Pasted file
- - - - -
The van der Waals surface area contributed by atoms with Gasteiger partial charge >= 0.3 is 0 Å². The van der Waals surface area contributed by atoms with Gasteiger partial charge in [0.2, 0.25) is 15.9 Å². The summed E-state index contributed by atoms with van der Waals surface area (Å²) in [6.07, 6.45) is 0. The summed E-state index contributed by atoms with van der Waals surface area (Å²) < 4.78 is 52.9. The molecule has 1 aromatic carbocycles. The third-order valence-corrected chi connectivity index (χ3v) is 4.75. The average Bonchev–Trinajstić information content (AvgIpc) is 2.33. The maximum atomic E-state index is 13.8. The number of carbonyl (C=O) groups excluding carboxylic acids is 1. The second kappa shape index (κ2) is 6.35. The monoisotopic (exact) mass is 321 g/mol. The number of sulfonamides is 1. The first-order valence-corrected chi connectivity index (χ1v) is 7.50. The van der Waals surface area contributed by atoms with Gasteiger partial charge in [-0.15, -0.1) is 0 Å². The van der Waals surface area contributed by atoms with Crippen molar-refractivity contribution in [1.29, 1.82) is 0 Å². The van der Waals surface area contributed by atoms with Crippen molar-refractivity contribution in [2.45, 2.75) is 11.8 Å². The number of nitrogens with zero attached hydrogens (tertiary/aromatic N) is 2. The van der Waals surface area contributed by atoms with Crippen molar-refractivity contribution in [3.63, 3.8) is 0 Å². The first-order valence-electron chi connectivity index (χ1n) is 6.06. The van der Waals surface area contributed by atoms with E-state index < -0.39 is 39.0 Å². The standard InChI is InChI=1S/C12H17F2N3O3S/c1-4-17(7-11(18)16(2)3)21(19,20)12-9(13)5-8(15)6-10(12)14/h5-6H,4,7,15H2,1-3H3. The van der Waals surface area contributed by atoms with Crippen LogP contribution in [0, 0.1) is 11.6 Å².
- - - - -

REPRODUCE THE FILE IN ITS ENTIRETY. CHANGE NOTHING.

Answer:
The van der Waals surface area contributed by atoms with Gasteiger partial charge >= 0.3 is 0 Å². The van der Waals surface area contributed by atoms with Gasteiger partial charge in [0.2, 0.25) is 15.9 Å². The summed E-state index contributed by atoms with van der Waals surface area (Å²) in [6.07, 6.45) is 0. The summed E-state index contributed by atoms with van der Waals surface area (Å²) < 4.78 is 52.9. The molecule has 1 aromatic carbocycles. The third-order valence-corrected chi connectivity index (χ3v) is 4.75. The average Bonchev–Trinajstić information content (AvgIpc) is 2.33. The maximum atomic E-state index is 13.8. The number of carbonyl (C=O) groups excluding carboxylic acids is 1. The second kappa shape index (κ2) is 6.35. The monoisotopic (exact) mass is 321 g/mol. The number of sulfonamides is 1. The first-order valence-corrected chi connectivity index (χ1v) is 7.50. The van der Waals surface area contributed by atoms with Gasteiger partial charge in [-0.15, -0.1) is 0 Å². The van der Waals surface area contributed by atoms with Crippen molar-refractivity contribution in [1.29, 1.82) is 0 Å². The van der Waals surface area contributed by atoms with Crippen molar-refractivity contribution in [2.45, 2.75) is 11.8 Å². The number of nitrogens with zero attached hydrogens (tertiary/aromatic N) is 2. The van der Waals surface area contributed by atoms with Crippen molar-refractivity contribution in [3.63, 3.8) is 0 Å². The first-order valence-electron chi connectivity index (χ1n) is 6.06. The van der Waals surface area contributed by atoms with E-state index < -0.39 is 39.0 Å². The standard InChI is InChI=1S/C12H17F2N3O3S/c1-4-17(7-11(18)16(2)3)21(19,20)12-9(13)5-8(15)6-10(12)14/h5-6H,4,7,15H2,1-3H3. The van der Waals surface area contributed by atoms with Crippen LogP contribution in [0, 0.1) is 11.6 Å².